From its initial discovery in California in 2009, the spotted wing Drosophila spread throughout the US wreaking havoc on raspberries, blueberries, and many other types of fruits. This fly is very difficult to control, but you can do so organically. Read on to learn how to control this pest in your home garden.
Fungi, bacteria, and water molds cause multiple types of diseases on the leaves or roots of turnips and rutabagas. In addition, turnip mosaic virus is a debilitating disease. You can prevent many diseases by using clean or heat-treated seeds. Read on to find out what symptoms to look for on your crops.
Bacterial leaf spot on turnip can be caused by two different types of bacteria. This disease spreads easily and can be very difficult to control. Preventing the pathogens from becoming established is the best way to protect your turnip crop. Read on to learn how to protect your plants from these bacteria.
If your apples have green dimples on them, they do not have a fungal disorder. Your fruit lack calcium and have apple cork spot. You can prevent this from happening in the future by liming your soil or spraying your trees with calcium. Read on to find out how to diagnose and prevent this physiological disorder.
Bacillus thuringiensis (Bt) is a microbial insecticide that is highly specific for certain kinds of insects and safe against people and non-target animals. Certain strains control caterpillars, mosquitoes, black flies, and a few kinds of beetles. Read on to learn how to use this novel but natural insecticide.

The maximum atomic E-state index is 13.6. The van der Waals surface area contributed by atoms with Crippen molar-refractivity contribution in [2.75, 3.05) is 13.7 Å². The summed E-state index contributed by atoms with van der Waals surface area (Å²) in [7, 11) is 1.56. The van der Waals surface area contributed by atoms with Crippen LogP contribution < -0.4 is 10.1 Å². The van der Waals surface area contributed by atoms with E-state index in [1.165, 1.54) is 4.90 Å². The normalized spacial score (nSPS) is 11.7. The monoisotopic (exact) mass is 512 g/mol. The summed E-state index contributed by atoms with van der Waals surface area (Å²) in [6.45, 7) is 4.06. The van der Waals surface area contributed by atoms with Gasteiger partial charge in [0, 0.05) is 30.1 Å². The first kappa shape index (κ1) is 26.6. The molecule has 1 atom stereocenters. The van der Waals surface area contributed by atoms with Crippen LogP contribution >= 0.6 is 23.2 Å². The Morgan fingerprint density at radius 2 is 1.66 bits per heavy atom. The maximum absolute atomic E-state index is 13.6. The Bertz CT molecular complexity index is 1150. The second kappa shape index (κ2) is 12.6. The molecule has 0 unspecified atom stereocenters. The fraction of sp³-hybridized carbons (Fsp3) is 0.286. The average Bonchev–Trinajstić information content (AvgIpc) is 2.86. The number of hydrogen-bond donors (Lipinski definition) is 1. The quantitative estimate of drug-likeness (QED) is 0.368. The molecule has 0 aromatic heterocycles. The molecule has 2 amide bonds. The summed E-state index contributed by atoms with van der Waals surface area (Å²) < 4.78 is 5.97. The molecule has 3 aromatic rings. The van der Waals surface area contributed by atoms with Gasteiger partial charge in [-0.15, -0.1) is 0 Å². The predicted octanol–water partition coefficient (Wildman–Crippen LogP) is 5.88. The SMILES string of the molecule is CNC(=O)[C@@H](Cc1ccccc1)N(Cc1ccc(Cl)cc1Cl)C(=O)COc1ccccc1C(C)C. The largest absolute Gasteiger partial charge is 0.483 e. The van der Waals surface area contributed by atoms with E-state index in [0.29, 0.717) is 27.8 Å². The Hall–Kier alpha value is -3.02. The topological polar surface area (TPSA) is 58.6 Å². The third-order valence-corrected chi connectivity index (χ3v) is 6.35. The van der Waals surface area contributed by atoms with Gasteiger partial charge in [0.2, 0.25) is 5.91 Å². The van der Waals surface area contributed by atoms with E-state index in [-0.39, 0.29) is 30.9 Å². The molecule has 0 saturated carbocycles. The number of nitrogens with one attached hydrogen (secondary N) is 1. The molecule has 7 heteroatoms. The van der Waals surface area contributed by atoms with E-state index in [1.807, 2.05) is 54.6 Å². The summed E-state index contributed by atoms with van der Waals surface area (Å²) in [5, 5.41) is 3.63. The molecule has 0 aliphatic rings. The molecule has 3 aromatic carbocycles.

Want to start growing your own vegetables but you don’t have much space to spread out? Is it your goal to make the most of every nook and cranny of your small garden, balcony, or windowsill? Learn more about the best varieties of vegetables to grow in pots and containers, now on Gardener’s Path. Read more.
Cool, wet conditions favor downy mildew infection on turnips. Not only can the pathogen destroy the leaves, but it can also spread into the root and cause the turnips to crack. Fall crops are particularly susceptible to this fungus-like organism. Read on to learn how to prevent and control this disease.
Species of the fungus Alternaria can infect your turnips, causing leaf spots and spreading to the seed pods. There are a number of methods to prevent this disease, and both microbial and synthetic fungicides that will control it. To learn how to prevent and control this disease, read more now on Gardener’s Path.